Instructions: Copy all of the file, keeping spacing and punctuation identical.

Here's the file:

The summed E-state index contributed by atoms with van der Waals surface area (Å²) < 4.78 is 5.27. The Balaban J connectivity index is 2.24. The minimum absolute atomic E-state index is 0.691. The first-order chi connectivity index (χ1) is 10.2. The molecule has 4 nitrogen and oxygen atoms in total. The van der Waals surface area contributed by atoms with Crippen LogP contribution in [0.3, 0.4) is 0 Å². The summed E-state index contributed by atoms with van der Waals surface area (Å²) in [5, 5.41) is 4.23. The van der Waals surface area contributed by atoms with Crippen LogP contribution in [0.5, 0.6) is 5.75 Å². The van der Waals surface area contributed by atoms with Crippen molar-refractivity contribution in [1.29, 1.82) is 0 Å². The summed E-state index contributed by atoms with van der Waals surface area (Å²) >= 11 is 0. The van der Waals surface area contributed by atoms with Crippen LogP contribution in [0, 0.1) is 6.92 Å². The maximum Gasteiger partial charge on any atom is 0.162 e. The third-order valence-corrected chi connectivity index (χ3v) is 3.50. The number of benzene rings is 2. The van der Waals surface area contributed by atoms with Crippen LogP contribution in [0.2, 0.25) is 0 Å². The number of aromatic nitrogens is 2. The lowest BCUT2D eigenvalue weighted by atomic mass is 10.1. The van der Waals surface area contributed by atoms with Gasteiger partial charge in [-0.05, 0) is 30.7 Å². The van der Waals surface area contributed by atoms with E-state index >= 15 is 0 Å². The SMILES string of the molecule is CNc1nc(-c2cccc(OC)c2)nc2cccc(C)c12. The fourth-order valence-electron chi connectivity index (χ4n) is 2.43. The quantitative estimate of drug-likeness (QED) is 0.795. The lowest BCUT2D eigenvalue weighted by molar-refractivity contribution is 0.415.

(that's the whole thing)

The summed E-state index contributed by atoms with van der Waals surface area (Å²) < 4.78 is 5.27. The Balaban J connectivity index is 2.24. The minimum absolute atomic E-state index is 0.691. The first-order chi connectivity index (χ1) is 10.2. The molecule has 4 nitrogen and oxygen atoms in total. The van der Waals surface area contributed by atoms with Crippen LogP contribution in [0.3, 0.4) is 0 Å². The summed E-state index contributed by atoms with van der Waals surface area (Å²) in [5, 5.41) is 4.23. The van der Waals surface area contributed by atoms with Crippen LogP contribution in [0.5, 0.6) is 5.75 Å². The van der Waals surface area contributed by atoms with Crippen molar-refractivity contribution in [1.29, 1.82) is 0 Å². The summed E-state index contributed by atoms with van der Waals surface area (Å²) >= 11 is 0. The van der Waals surface area contributed by atoms with Crippen LogP contribution in [0, 0.1) is 6.92 Å². The maximum Gasteiger partial charge on any atom is 0.162 e. The third-order valence-corrected chi connectivity index (χ3v) is 3.50. The number of benzene rings is 2. The van der Waals surface area contributed by atoms with Crippen LogP contribution in [0.2, 0.25) is 0 Å². The number of aromatic nitrogens is 2. The lowest BCUT2D eigenvalue weighted by atomic mass is 10.1. The van der Waals surface area contributed by atoms with Gasteiger partial charge in [-0.05, 0) is 30.7 Å². The van der Waals surface area contributed by atoms with E-state index >= 15 is 0 Å². The SMILES string of the molecule is CNc1nc(-c2cccc(OC)c2)nc2cccc(C)c12. The fourth-order valence-electron chi connectivity index (χ4n) is 2.43. The quantitative estimate of drug-likeness (QED) is 0.795. The lowest BCUT2D eigenvalue weighted by molar-refractivity contribution is 0.415.